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Will US Government Grant Restaurants’ Request for $145 Billion Recovery Fund?

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Will US government grant restaurants' request for $145 billion recovery fund?

Predicting that COVID-19 — along with the social distancing measures put in place to contain the outbreak — would result in a loss of $225 billion in restaurant sales over the next three months and cost 5 million to 7 million people their jobs, the National Restaurant Association asked the Trump Administration to create a $145 billion Restaurant and Foodservice Industry Recovery Fund.

“The restaurant industry is one of low margins, tight cash flow, and a workforce that depends on us for their livelihood,” Sean Kennedy, EVP of Public Affairs, wrote Wednesday in a letter addressed to President Donald Trump, U.S. House Speaker Nancy Pelosi and U.S. Senate Majority Leader Mitch McConnell. “Without aggressive action from the federal government, many restaurants that are a staple of local communities will simply never resume service.”

He went on to say that the restaurant and foodservice industry needed immediate liquidity to compensate for reduced revenue attributed to coronavirus-related declines in order to pay employees, maintain service operations, meet transactional and financial obligations.

In order to maintain solvency, the NRA requested that the U.S. Treasury create the program within 15 days of enactment and provide grants with minimal delay.

According to an internal analysis by the organization’s economists, a three-month shutdown of the restaurant industry would also be a $675 billion hit to the economy overall, since every dollar spent in restaurants generates an additional $2 elsewhere in the national economy, the NRA said.

Specifically, Kennedy’s package calls for the government to:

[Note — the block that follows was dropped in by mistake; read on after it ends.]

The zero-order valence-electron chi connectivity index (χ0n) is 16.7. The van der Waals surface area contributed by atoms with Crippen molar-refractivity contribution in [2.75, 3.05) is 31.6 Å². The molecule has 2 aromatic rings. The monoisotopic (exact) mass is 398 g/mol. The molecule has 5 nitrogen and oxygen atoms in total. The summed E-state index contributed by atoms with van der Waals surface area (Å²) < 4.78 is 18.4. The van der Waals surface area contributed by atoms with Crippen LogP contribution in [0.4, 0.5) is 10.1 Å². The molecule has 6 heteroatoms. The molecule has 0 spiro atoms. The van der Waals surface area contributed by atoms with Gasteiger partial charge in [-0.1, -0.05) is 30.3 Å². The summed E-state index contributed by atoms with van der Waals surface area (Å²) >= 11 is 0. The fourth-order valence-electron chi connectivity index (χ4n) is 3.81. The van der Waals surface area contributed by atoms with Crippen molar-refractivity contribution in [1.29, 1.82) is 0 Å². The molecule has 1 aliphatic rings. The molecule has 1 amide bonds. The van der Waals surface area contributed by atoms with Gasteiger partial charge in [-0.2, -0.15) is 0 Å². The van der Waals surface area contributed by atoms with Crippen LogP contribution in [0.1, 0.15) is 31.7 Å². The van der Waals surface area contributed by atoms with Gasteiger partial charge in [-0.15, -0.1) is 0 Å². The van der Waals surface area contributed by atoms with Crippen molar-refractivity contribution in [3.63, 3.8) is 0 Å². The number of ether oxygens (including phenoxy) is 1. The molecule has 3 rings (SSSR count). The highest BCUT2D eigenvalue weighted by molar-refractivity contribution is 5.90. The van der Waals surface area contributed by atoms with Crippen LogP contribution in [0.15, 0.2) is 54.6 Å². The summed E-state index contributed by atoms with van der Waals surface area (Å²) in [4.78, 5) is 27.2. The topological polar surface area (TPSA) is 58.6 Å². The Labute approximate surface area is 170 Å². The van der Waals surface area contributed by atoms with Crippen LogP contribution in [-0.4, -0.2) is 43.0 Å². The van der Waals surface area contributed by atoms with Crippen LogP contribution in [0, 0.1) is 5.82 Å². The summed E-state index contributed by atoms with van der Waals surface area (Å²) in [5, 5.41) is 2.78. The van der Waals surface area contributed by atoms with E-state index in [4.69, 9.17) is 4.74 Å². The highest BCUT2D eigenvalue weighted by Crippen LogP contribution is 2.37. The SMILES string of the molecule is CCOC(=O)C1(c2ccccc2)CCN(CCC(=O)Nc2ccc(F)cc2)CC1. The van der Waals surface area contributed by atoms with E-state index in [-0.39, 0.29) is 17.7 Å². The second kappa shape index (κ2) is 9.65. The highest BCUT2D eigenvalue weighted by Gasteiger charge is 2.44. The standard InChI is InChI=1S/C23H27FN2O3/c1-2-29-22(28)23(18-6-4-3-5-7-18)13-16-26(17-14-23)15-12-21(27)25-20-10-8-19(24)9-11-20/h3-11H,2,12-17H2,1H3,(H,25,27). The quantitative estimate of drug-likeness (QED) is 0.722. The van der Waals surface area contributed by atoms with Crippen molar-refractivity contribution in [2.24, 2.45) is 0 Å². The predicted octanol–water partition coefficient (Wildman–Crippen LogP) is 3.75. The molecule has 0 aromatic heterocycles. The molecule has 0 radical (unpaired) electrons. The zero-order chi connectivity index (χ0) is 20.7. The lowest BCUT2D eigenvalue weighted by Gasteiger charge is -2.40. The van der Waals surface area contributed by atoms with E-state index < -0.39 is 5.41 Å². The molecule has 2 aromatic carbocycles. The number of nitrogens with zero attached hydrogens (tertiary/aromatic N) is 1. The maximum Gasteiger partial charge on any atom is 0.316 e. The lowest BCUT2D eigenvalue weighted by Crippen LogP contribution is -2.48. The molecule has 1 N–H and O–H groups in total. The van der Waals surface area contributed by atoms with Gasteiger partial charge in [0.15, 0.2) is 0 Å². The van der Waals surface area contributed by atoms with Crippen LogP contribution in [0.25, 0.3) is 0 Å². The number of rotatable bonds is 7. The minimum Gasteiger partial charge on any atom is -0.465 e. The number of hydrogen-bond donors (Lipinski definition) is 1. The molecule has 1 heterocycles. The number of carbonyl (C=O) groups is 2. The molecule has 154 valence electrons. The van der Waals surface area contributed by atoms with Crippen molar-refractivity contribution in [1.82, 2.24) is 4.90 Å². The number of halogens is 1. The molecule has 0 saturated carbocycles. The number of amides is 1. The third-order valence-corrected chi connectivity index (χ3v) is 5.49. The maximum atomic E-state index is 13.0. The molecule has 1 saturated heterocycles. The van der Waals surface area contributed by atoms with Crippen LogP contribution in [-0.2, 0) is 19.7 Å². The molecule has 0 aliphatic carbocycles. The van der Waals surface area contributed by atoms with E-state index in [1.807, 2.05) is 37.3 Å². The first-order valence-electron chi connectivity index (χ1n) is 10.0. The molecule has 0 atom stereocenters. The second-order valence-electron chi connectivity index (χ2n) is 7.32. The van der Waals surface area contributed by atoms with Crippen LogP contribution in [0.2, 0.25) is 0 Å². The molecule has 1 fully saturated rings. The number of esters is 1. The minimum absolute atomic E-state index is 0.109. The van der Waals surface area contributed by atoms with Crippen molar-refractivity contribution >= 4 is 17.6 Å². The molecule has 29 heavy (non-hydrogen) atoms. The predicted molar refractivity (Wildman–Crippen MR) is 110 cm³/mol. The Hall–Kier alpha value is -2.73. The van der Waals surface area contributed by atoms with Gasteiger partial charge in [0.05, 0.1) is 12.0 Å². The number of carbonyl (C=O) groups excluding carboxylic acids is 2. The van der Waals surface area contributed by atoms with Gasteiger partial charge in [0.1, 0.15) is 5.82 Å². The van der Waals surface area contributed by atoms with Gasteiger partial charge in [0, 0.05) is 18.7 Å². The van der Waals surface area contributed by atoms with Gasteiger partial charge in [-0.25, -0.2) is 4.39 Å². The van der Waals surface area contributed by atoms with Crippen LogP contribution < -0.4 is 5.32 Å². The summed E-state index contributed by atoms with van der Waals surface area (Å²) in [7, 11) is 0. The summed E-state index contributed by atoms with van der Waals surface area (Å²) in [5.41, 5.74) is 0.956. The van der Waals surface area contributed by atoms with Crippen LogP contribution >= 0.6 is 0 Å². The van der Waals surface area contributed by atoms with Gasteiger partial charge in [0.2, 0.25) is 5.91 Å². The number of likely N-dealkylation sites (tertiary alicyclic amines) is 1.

• Offer $35 billion for Community Development Block Grants for Disaster Relief assistance. This program is used when regions and communities — and their local businesses — may not recover after a federally declared emergency or disaster.

    “The unprecedented business disruption for restaurants and hospitality industry companies has led to significant concerns about whether businesses will be able to reopen this year. This targeted financial assistance will allow some businesses to maintain their commitment to their communities and hopefully prepare for a return to normal operations,” the letter stated.

  • Assistance in allowing businesses to defer mortgage, lease and loan obligations as most small businesses do not have long-term cash reserves.
  • $100 billion in federally backed Business Interruption Insurance. As of March 17, 28 states or territories have ordered closures for their restaurants and bars, according to the NRA, and an additional number of counties and municipalities have also mandated closures. While many businesses have invested in Business Interruption Insurance and Contingent Business Interruption Insurance, most policies can deny claims due to a “Virus” exclusion, the letter said.

    Rather than engaging in a protracted dispute and arbitration process, Congress must approve a timely insurance program through the U.S. Treasury Department that allows businesses to receive their insured benefit under an expedited time frame, the letter said.